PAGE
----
This is a consideration for environments that receive heavy mechanical shock or are otherwise harsh, as replacing an RTD can be expensive. In these types of environments, a thermocouple may be more appropriate.

Measuring small resistance changes is difficult and is not typically performed directly. Instead, a Wheatstone bridge circuit is used to measure a small voltage change, which corresponds to a small resistance change, which corresponds to the temperature change. The addition of this Wheatstone bridge circuit requires some additional hardware that must be included in the measurement system.


Figure 2. Wheatstone bridge schematic. The values of R1, R2, and R3 are known, and Rx is the RTD. As the resistance of Rx changes, the voltage measured at VG changes, and VG is used to calculate the temperature. Image used courtesy of Rhdv



Thermocouples operate on the Seebeck effect, which states that if two dissimilar metals are in direct contact at one end, a voltage will be generated at the other end, which will scale linearly with temperature. Thermocouples have two different metals welded at one end, and a plug at the other for connecting to a meter that translates the voltage into a temperature value.


Figure 3. A snippet from a thermocouple chart, with type J, K, E, and T thermocouples. Image used courtesy of OMEGA


Depending on the types of metals used, the thermocouple will have different properties and applications. The types are specified by letter, which lists the wire colors, temperature ranges, environments, and other information about where each thermocouple can be used. Thermocouple manufacturers provide a chart of the different types.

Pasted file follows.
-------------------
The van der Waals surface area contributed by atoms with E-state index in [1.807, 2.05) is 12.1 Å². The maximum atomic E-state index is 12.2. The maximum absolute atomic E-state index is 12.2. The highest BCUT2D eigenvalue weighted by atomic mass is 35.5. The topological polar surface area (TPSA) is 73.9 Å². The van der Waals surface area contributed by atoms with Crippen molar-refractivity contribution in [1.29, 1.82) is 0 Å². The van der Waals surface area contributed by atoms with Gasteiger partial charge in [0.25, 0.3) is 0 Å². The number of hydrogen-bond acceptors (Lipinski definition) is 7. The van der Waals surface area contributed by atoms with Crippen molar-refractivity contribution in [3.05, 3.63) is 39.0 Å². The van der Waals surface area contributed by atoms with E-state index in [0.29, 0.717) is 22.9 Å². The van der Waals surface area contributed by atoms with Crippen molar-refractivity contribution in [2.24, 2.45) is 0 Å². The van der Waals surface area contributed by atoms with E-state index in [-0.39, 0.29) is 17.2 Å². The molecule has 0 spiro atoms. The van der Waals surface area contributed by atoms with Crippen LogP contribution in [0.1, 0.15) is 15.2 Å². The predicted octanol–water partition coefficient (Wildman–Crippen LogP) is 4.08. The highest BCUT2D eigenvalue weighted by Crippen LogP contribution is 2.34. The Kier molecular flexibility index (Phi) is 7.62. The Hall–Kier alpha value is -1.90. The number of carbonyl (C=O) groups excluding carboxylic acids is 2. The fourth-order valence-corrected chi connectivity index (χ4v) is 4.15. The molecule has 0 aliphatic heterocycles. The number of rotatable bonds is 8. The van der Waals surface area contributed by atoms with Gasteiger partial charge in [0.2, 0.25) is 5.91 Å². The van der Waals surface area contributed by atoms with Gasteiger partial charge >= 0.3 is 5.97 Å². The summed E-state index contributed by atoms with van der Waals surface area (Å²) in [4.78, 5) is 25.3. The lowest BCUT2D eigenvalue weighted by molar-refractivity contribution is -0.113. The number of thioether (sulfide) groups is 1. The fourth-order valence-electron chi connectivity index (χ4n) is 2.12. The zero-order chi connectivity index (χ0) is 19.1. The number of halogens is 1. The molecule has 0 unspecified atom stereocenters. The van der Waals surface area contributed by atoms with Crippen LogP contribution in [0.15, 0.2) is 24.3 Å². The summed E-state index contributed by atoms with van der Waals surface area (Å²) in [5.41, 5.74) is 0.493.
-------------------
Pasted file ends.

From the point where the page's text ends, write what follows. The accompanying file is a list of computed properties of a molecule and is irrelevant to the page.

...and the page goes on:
Thermocouple Applications

Thermocouples are a quick way to measure temperature. Standalone thermocouple meters are typically inexpensive, meaning experiments can be conducted quickly with thermocouples. Thermocouples with standard connectors can be embedded in a piece of equipment, and a technician with one meter can rapidly check temperatures in multiple places. 


Figure 4. A thermocouple probe and reader. Image used courtesy of Harke

The most versatile thermocouples (J and K type) are usually inexpensive, yet can be used across a large temperature range in numerous environments. For many industrial processes, J or K thermocouples can provide most of the data cost-effectively. Suppose a large heat-treating oven was not heating evenly. An array of thermocouples could be installed quickly and cheaply to determine where there might be hot and cold spots.